Some reviewers have taken issue with The Idealist for seemingly concluding that foreign aid never does any good, and underline Ms. Munk’s lack of knowledge of development. But I don’t see this so much as yet another cautionary tale about the inevitable pitfalls of the way so much foreign aid works. Sometimes, as Potou would seem to indicate, yes, it can work. It can work when there are lots of existing actors on the ground, a stable government that already provides some limited services — like electricity —  local organizations that are able to take advantage of the money and training, and above all, MVP staffers who, as Mr. Diouf said, “re-visited and reworked the concept to adapt it to our reality.” This was not the situation in either Kenya or Uganda — or Mali, where one project had to be shut down after a coup.

But it won’t work when there has been no process of placing the reins of change in the hands of the communities themselves — a long process, no doubt about it, that requires a lot of listening and pondering and cooperation — and when there is no consideration given to the sustainability, to real growth, however modest, in incomes, to at least some kind of serious buy-in on the part of local governments. Indeed, aside from  the Coady Institute, says Mr. Cunningham, “there are a lot of people who are trying a more strength-based, or asset-based, approach, that essentially recognizes the power of a community building assets rather than just relying on outside solutions.”

At the end of the book, as we read about new problems, slashed budgets, and staff fired out of frustration, Ms. Munk interviews “a member of Sachs’ inner circle in New York,” who says, “In hindsight it was like we were set up to fail. It’s not that Jeff’s ideas are wrong– he’s a big, inspiring thinker. It’s that the project’s ambition moved more quickly than capacity.”

But more likely, its problems can be laid at the door of outmoded ways of thinking about aid, one that merely talks the talk of community participation and management. As one complaint went — out of a list of 14 compiled by the owner of Dertu’s drugstore — “The project is supposed to be bottom top approached but it is vice versa.”

Even so, Sachs managed to get enough fresh funding to continue his Millennium Village Project for another five years.

Aside from Potou, however, this book also reminded me of Haiti, where Cantave Jean-Baptiste, the director of Partners in Local Development, would be happy to have even a tenth of what the Earth Institute can afford to spend. When he would go to a poor village, he says, “They ask, ‘what are you bringing us?’ And I say, ‘We’re not bringing anything. We have come to understand where you live what are your challenges and together we will see if there is some means of helping you with some of the obstacles.’”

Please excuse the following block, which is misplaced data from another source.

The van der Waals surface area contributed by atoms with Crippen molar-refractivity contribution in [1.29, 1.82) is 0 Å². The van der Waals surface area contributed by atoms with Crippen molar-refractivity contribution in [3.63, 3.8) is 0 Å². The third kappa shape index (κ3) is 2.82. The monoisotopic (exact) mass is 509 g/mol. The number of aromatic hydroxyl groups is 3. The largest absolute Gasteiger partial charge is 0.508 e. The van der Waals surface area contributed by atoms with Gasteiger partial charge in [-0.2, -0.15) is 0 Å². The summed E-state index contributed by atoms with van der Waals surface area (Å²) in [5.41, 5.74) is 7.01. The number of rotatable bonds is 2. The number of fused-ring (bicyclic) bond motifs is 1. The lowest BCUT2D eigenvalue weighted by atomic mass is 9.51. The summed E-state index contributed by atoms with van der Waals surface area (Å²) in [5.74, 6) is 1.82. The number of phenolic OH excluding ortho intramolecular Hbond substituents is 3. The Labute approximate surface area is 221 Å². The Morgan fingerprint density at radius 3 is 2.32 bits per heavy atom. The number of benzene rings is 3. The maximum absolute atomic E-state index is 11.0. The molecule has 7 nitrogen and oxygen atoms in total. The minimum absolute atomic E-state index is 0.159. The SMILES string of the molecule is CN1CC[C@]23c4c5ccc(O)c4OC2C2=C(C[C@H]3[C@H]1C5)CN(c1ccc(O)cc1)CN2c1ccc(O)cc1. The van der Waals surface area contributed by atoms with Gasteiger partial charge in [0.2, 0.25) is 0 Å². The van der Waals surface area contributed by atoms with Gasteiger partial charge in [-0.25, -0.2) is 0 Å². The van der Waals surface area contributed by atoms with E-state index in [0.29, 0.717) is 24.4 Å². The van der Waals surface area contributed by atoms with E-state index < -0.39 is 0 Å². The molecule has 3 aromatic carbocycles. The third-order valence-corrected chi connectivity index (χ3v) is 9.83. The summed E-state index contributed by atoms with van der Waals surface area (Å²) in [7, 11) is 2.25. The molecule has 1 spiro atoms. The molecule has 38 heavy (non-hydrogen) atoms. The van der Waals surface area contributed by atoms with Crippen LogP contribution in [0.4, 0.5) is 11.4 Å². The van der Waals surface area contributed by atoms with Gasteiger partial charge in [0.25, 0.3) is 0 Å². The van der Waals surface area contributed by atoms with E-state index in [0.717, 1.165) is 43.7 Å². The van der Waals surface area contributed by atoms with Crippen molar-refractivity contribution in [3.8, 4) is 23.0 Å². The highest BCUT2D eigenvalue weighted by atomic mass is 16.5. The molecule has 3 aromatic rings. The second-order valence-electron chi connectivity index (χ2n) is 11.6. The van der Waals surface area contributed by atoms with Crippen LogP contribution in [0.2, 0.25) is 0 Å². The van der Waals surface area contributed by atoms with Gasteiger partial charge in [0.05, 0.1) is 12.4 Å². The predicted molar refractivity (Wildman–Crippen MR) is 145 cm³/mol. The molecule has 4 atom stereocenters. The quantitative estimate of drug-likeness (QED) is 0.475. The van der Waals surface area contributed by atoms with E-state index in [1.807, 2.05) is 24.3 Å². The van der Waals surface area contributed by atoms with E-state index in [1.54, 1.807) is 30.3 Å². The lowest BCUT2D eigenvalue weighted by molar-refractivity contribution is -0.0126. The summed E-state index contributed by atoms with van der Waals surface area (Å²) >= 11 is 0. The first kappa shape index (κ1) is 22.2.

What’s for Lunch?

1 Oct
CC Photo by B.Adams

CC Photo by B.Adams

Well, if you are poor, these little creepy crawlies apparently.

A group of McGill University MBA students won a prestigious award from Bill Clinton last week, for having the best idea for a new social enterprise. This year’s challenge for the annual Hult Prize, which consists of a million bucks and some mentoring from top international business persons, was to come up with a solution to secure food for undernourished communities, particularly in urban slums. Their idea: insect farming.

That’s right. Along with Golden Rice, the urban poor might now improve their diets with ground up insects, which are nutritious, sustainable, already consumed by lots of people in the Global South and, I assume, cheaper than other protein sources like pulses or meat.

But I have an even better idea for Mr. Clinton and the Hult B-School poobahs. Land Reform!

Here’s my business plan: An astonishing number of Third World countries have both big populations of rural landless or land poor and, at the same time, enormous tracts of empty fertile land belonging either to the state or to very rich, absentee landlords. (So much in fact that they can afford to lease such land for mere pennies to multi-national corporations based in other nations.)

Take this land and divide it up among these rural families so that each one has enough to cultivate and earn a decent living. Those families will then be able to feed themselves, instead of being net buyers of food as most of them are, taking some pressure off of markets.

With the money they earn from actually selling to those markets instead of buying, they will be able to send their children to school, helping to end illiteracy and ignorance.

They will also be able to purchase things they need, helping to boost local economies, instead of abandoning their tiny plots and actually swelling urban slums seeking jobs that don’t exist.

Having enough land will also allow them to plant more trees to protect their water sources and help halt global warming. And lots of rural grassroots social movements are already organized to facilitate such transfers in an equable manner and offer agricultural advice and support.

Oh, and did I forget to mention this? It’s also inherently fair.

Maybe my idea is too logical for global decision-makers, because I don’t think any MBA students have ever thought of this. World Bank economists and big donors have also failed to suggest this as a solution to poverty. (Look at Zimbabwe! They say. Look at South Korea! I say.)

No, it is somehow more logical — and let’s face it, the market is based on rational behaviour, right?  — to spend millions of dollars tinkering around the edges of the real issue, the real cause of Third world poverty, which is the unequal distribution of resources.

Those MBA students may be congratulating themselves for their million-dollar windfall by putting bugs on the menu of the urban poor — while fighting off accusations of plagiarizing the research of a fellow student — but I’m not buying it. Nor should you, and nor should the poor. We can do better than this. And if we don’t, it’s because we don’t really want to.